He called them “the little people.” Not because they were shorter than he was, though most were. But because they looked up to him in every other respect. He lorded over them. He told them what to think, what to do. He was not only their lawyer, he was their leader, their life guide, their “savior.” And he relished the role.
He mocked them behind their backs for their inability to think or act for themselves, their failure to even attempt to read the fine print, to do their homework. He was so smart – so much cleverer than anyone else. He could manipulate others like so many soft pieces of clay without their even realizing it. It was godlike. He didn’t walk. He swaggered.
He was rich – living in a grand house, driving a big expensive car. People envied him because he appeared to have everything. What he didn’t have, though, and what he’d wanted for a long time, more than anything else, was a child, his own child, a blond-haired, blue-eyed child (because he believed deeply in the concept of Herrenvolk, or “master race”). So he set out to manipulate this, too.
He happened upon a young, unsuspecting girl, a girl much younger than he was, a shy, naïve, church-going, nineteen-year-old virgin from a broken family, a pretty girl with the requisite skin, hair, and eyes. He swooped into her life like a category five tropical storm, bearing gifts and bouquets of red roses, announcing, “I’ve waited all my life for you. I’m going to marry you.”
What she couldn’t have known then, because she knew so little about life and even less about men, was that she was for him merely a means to an end. She found she had no say in the matter. She was at that time a timid little person, and he was a man who always got his own way. He saw her as just another soft piece of clay.
Several years after this, I sat in the High Court in Salisbury, Rhodesia, watching this man testify as to why he’d stolen our child and absconded with her and his elderly parents to this renegade country in order to avoid the U.S. authorities. On the witness stand he didn’t swagger; he squirmed. He played the role of victim. As I observed in my memoir Somewhere Child (Viking Press, 1981):
Look at him. Look. Standing up there thin and bent. Looking like his father, only taller. See how he’s aged. Watch him shift his weight, squirm from side to side, answering meekly, haltingly. Now his head is bending down, too heavy for his neck, it seems. His ill-fitting suit, too, hangs heavily, like his head. His face is pathetic; it screams for pity. Your heart goes out to him, strangely.
He says his wife was cruel, she beat the baby, bruising her, almost breaking her arm. He feared for the baby’s life. What could he do? How sincere he is, how deeply felt his words (“I’ve waited all my life for you . . .”).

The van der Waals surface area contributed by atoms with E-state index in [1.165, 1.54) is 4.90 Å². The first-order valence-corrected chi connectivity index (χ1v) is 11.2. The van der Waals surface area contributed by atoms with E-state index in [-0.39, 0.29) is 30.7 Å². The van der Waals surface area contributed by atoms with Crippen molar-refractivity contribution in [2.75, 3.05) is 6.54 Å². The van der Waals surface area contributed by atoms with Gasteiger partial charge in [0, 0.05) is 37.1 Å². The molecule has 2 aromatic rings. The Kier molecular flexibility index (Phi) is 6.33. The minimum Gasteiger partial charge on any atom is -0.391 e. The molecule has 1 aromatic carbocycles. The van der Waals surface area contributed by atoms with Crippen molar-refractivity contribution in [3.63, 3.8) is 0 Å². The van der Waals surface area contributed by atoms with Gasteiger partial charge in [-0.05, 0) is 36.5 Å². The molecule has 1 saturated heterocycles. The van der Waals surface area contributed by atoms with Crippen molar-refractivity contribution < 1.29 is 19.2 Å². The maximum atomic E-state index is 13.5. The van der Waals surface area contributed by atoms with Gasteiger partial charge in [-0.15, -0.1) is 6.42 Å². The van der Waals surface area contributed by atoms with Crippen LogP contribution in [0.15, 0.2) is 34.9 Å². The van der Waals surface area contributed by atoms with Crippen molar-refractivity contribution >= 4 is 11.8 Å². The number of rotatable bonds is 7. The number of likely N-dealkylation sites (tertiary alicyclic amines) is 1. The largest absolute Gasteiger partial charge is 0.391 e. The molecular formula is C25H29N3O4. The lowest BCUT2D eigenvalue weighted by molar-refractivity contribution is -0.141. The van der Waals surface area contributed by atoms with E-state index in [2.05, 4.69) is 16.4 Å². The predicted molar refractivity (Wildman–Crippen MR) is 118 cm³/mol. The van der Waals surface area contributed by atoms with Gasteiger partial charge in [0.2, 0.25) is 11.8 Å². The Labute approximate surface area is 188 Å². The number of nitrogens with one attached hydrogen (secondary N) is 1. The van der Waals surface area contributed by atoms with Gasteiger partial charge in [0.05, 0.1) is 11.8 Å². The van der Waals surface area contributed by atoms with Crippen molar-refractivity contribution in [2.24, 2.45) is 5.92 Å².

He seems to be about to weep. Watch him wipe his eyes and chew his lower lip. His wife, he says, was not right in the head. She said she hated him and hated the child and wanted to kill it. He had no choice: He had to take the child and go. He had to sell his practice, leave the country, break the law. But what is the law when the life of an innocent baby is at stake?
The judge interrupts: “Would you please refrain from making speeches?”
The man in the stand mumbles something and hangs his head. Now your advocate is asking whether he ever planned to let the child’s mother know where she was? Oh, yes, he says sincerely, when the child turned nineteen he planned to contact the mother – when the child was too old to be adversely affected by her. Oh, yes, he had it all planned; yes, that was part of his plan.
But wait! WAIT! You are forgetting something!
Judge, please look at me, look into my eyes. Would I have hurt my baby? If I hated her, would I be here now? Judge, I know he seems sincere. He thinks he is telling the truth. He has convinced himself that he is right; no, more than right: righteous. Judge, Judge, how will you know? How will you be able to understand, when I was there in person, and I don’t understand?
Deep breaths. Feet together. Fold your hands.
Look at him now, choking back his tears, saying he takes her to church every Sunday, sits with her in Sunday school, provides her with a home and a fenced-in yard to play in, loving grandparents who live with him. Your whole body is shaking. Look at him. So humble and sincere, but not sorry. He truly believes he has done nothing wrong.
Poor man, I feel sorry for you. And, Judge, if you believe what he is saying, I will understand. I believed him once, too.
Thankfully, the judge did not believe his delusional story. I regained custody of my young daughter in Rhodesia, as I had been granted in the States after our divorce. But that didn’t matter. Her father kidnapped her again and disappeared the following year. (For the full story, please read Somewhere Child, now available as an eBook, or visit the home page of my website: www.bonnieleeblack.com .)
You may ask why I’m bringing up what seems on the surface to be ancient history (but is in fact a deep, open, unhealed wound). Because, I feel, it’s a timely cautionary tale.
The antagonist of my nonfiction book Somewhere Child and the current president of the United States are, in my view, men cut from the same sociopathic cloth. Men such as these can and do cause lasting harm – not only to innocent individuals, but in the case of Trump, to an entire country, and, in turn, the world.
So it remains for their hoodwinked, childlike, trusting “little people” to grow up, wise up, and rise up in defiance of their deceptions before it’s too late to do so. I know this can be achieved because once, a long time ago, I was one.